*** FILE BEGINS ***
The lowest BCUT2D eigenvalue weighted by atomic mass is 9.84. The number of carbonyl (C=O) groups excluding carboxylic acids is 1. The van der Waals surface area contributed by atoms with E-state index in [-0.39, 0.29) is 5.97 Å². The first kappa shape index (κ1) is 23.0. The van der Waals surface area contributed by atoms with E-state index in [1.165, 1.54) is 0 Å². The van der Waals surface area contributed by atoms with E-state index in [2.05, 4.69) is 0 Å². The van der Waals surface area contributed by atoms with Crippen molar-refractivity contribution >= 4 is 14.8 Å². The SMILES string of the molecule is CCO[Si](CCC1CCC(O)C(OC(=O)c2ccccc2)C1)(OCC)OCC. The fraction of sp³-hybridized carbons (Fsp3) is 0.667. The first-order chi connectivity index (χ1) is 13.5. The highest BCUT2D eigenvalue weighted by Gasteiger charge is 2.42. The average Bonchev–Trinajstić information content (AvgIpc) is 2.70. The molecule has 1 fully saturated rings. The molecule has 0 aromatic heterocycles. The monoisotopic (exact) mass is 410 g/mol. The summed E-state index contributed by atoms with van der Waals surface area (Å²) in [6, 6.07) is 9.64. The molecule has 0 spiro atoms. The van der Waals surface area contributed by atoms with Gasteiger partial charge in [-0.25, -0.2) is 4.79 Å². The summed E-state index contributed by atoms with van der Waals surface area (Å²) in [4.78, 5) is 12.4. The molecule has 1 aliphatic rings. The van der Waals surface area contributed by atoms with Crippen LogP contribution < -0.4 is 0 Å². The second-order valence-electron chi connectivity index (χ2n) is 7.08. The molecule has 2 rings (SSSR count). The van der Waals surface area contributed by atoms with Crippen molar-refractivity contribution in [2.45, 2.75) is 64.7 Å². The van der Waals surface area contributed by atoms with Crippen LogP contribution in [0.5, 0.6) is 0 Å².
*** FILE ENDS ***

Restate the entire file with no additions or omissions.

The lowest BCUT2D eigenvalue weighted by atomic mass is 9.84. The number of carbonyl (C=O) groups excluding carboxylic acids is 1. The van der Waals surface area contributed by atoms with E-state index in [-0.39, 0.29) is 5.97 Å². The first kappa shape index (κ1) is 23.0. The van der Waals surface area contributed by atoms with E-state index in [1.165, 1.54) is 0 Å². The van der Waals surface area contributed by atoms with E-state index in [2.05, 4.69) is 0 Å². The van der Waals surface area contributed by atoms with Crippen molar-refractivity contribution >= 4 is 14.8 Å². The SMILES string of the molecule is CCO[Si](CCC1CCC(O)C(OC(=O)c2ccccc2)C1)(OCC)OCC. The fraction of sp³-hybridized carbons (Fsp3) is 0.667. The first-order chi connectivity index (χ1) is 13.5. The highest BCUT2D eigenvalue weighted by Gasteiger charge is 2.42. The average Bonchev–Trinajstić information content (AvgIpc) is 2.70. The molecule has 1 fully saturated rings. The molecule has 0 aromatic heterocycles. The monoisotopic (exact) mass is 410 g/mol. The summed E-state index contributed by atoms with van der Waals surface area (Å²) in [6, 6.07) is 9.64. The molecule has 0 spiro atoms. The van der Waals surface area contributed by atoms with Gasteiger partial charge in [-0.25, -0.2) is 4.79 Å². The summed E-state index contributed by atoms with van der Waals surface area (Å²) in [4.78, 5) is 12.4. The molecule has 1 aliphatic rings. The van der Waals surface area contributed by atoms with Crippen LogP contribution < -0.4 is 0 Å². The second-order valence-electron chi connectivity index (χ2n) is 7.08. The molecule has 2 rings (SSSR count). The van der Waals surface area contributed by atoms with Crippen molar-refractivity contribution in [2.45, 2.75) is 64.7 Å². The van der Waals surface area contributed by atoms with Crippen LogP contribution in [0.5, 0.6) is 0 Å².